Oregon Health Policy Board discuss children’s health priorities
On Tuesday, the Oregon Health Policy Board held its monthly meeting, where they discussed the Oregon Pediatric Improvement Partnership (OPIP) Project called “System-Level Approaches to Identify Children with Health Complexity and Develop Models for Complex Care Management.”
The project, which is funded by the Lucile Packard Foundation for Children’s Health, looks to ensure quality health care for children and improve the health of Oregon’s children. They are striving for lifelong health and well-being that starts in the early stages of life.
Dana Hargunani, Chief Medical Officer for the Oregon Health Authority (OHA), and Colleen Reuland, Director of the OPIP, discussed the project’s progress at Tuesday’s meeting. Hargunani and Reuland expressed how there is a critical opportunity in Oregon with the lack of resources and payment models, and that there are new ways to get ahead of this issue on how to address and serve the needs of children and families.
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OPIP has received a grant for the next two years from the Lucile Packard Foundation for Children’s Health and will be working with OHA and other key partners: Kaiser Permanente Northwest and Coordinated Care Organizations (CCOs).
Hargunani and Reuland explained what the project has accomplished so far, and the research behind the project. The presenters explained that children with health complexity are combined into two sectors that create a global score: Medically Complex and Socially Complex.
According to the Pediatric Medical Complexity Algorithm (PMCA), Medically Complex is defined as children who are seen with complex chronic disease, children with non-complex chronic disease, or no chronic disease. PMCA was used because it is the most reliable, validated, and well-known tool.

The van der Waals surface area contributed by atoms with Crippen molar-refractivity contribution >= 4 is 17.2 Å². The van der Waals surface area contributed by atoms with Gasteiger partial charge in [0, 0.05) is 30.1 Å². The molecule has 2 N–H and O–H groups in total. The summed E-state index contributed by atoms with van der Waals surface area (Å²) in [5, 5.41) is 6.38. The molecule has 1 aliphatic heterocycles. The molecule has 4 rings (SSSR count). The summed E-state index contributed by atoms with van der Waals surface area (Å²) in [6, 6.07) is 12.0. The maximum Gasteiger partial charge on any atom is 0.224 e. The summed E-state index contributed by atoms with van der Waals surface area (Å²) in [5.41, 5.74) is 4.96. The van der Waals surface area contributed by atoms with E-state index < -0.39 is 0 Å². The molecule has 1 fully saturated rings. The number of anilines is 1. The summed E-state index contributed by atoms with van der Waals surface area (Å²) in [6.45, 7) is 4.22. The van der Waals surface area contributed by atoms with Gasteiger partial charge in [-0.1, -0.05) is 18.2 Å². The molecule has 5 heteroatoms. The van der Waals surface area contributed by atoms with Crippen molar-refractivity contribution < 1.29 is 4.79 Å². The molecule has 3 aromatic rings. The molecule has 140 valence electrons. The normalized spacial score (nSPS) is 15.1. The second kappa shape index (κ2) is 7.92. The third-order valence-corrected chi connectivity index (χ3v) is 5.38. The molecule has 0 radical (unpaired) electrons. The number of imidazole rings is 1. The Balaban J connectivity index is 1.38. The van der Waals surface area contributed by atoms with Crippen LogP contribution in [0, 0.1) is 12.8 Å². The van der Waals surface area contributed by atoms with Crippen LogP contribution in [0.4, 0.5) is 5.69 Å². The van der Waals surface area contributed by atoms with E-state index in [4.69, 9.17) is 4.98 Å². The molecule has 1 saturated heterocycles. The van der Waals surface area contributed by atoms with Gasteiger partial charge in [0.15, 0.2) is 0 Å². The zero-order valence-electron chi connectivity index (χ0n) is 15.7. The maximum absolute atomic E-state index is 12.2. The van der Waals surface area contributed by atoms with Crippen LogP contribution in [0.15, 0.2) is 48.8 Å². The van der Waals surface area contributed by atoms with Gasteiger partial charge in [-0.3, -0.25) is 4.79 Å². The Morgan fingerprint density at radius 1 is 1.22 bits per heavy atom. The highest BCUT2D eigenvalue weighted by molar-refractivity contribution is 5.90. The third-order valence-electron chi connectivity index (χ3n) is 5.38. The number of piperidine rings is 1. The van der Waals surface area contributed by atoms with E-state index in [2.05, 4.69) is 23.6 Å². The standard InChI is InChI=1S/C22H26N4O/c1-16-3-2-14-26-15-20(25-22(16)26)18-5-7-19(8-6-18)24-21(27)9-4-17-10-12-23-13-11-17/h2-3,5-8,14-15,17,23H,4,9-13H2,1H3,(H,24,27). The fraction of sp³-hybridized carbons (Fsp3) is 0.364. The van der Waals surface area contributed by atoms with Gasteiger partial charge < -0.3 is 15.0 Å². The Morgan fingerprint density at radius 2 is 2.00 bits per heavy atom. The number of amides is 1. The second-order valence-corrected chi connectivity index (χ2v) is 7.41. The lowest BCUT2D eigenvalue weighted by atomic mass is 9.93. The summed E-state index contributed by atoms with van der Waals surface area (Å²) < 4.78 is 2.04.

The Center of Excellence on Quality of Care Measures for Children with Complex Needs (COE4CCN) interpreted Social Complexity as “a set of co-occurring individual, family or community characteristics that can have a direct impact on health outcomes or an indirect impact by affecting a child’s access to care and/or a family’s ability to engage in recommended medical and mental health treatments.”
COE4CCN identified 12 Social Complexity risk factors such as parent domestic violence, child abuse/neglect, and parent substance abuse. Their studies show that these six risk factors lead to the worst outcomes:
- Parent death
- Parent criminal justice involvement
- Child mental illness
- Child substance abuse treatment need
- Child criminal justice involvement
The PMCA found that 6.1% (4,000) kids have complex chronic disease. Of the publicly insured children in Oregon between the ages of 0 and 5, 33.4% (48,804) of children are affected by three or more of these social factors.
Evaluating Social Complexity in terms of race and ethnicity, the highest percentage of children impacted with three or more social factors are African American children, at 51.4%, while they are the lowest percentage of children who are not impacted by any social factors, at 11.5%.
Moving forward, OPIP hopes their data helps CCO 2.0 efforts in regards to social determinants, cost growth, and improving behavioral health programs. Thus far, the data has been used to identify children and family needs, create tools for better health outcomes, generate ideas on how to pay for performance, how to approach care coordination, how this data informs us about costs, how to improve health outcomes overall, and how to match this culturally for children.
For more information on the meeting, you can view the materials here.